The decreasing unemployment rate and climbing gross domestic product have some overly optimistic politicians and pundits crowing that the Great Recession is behind us. However, their declaration of victory rings hollow for many in the middle class who have yet to see or feel tangible benefits of the supposed economic recovery.
In fact, a mere 2 percent of counties in America have fully recovered from the recession in terms of jobs, unemployment, economic output and home prices, according to the National Association of Counties. It’s little wonder why. An alphabet soup of federal agencies — including the CFPB, the NLRB, and EPA — is restricting job creation and slowing economic recovery for the rest of the nation.
The Dodd-Frank bill created the Consumer Financial Protection Bureau, whose mission is “to make markets for consumer financial products and services work for Americans,” but lending restrictions it imposed last year are dragging out the housing market recovery.
The real estate market has an outsized impact on the economy and job creation: Housing directly creates job growth in construction and indirectly creates jobs by stimulating increased demand for materials and things such as furniture that new homeowners typically buy.
According to a new survey from the Independent Community Bankers of America, a group that represents 5,000 small and mid-size banks across the country, 73 percent of community bank respondents said “regulatory burdens are preventing them from making more residential mortgage loans.”
Easing the CFPB’s burden on community banks would allow new lending to stimulate the housing market and create middle-class jobs in home construction and other ancillary trades.
Another federal agency, the National Labor Relations Board, threatens to dim one of the few bright spots for new jobs — the food service and restaurant industries.
More than 770,000 small businesses, many of them restaurants, have been created in this country under the franchise business model. These small businesses are in almost every community and support 18 million direct and indirect American jobs that add more than $2 trillion to our economy.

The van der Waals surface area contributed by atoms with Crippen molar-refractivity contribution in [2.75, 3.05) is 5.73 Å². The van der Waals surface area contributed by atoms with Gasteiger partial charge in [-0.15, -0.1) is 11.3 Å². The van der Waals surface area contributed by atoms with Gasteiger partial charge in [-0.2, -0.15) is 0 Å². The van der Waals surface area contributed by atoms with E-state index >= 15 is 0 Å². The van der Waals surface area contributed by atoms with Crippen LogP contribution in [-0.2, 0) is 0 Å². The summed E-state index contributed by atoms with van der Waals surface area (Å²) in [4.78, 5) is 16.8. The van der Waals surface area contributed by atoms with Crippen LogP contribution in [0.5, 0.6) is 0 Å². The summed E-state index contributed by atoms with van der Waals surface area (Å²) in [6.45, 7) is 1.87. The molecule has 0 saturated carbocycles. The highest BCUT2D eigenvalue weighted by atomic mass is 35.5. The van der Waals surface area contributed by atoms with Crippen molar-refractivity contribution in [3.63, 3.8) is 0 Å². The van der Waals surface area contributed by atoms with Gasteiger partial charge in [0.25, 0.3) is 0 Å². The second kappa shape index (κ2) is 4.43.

But a recent and unprecedented NLRB decision to deem franchisers and franchisees “joint employers” threatens to turn the highly successfully franchise system on its head by making franchisers liable for thousands of daily decisions made by independent small businesses, opening the door for myriad lawsuits.
If the NLRB’s decision stands, parent companies may become leery of taking on new owners, increase fees on the small business franchise to cover potential lawsuits or want more control over what are now largely independent business owners. All of this will have a chilling effect on the creation of new franchises and the new jobs they create.
And when it comes to issuing job-crushing regulations, no federal agency is more efficient than the Environmental Protection Agency.
The EPA has proposed regulations on emissions from power plants that the U.S. Chamber’s Energy Institute estimates would cost $480 billion and eliminate 3.6 million jobs by 2030. The rules would also cost American families an average of $200 per year in higher electrical rates — a loss that will hit the poor and elderly the hardest.
Worse yet, the EPA’s recent proposal to slash the ozone standard by up to 20 percent could be the costliest regulation in U.S. history. The final cost of the proposed rule, which is based on dubious claims of public health benefits, could reduce GDP by up to $270 billion per year and result in the loss of up to 2.9 million job equivalents per year through 2040.
While millions of Americans are still looking for work, these three agencies are slowing job creation and preventing many in the middle class from reaping the benefits of an improving economy.
Our elected officials in Washington must stand up for the middle class and rein in the overreaching, activist federal agencies that are breaking the backs of business owners and killing job creation. They should start with the CFPB, NLRB and EPA.
Alfredo Ortiz is the CEO of Job Creators Network, a nonpartisan organization aimed at advancing job creation by limiting overly restrictive government policies.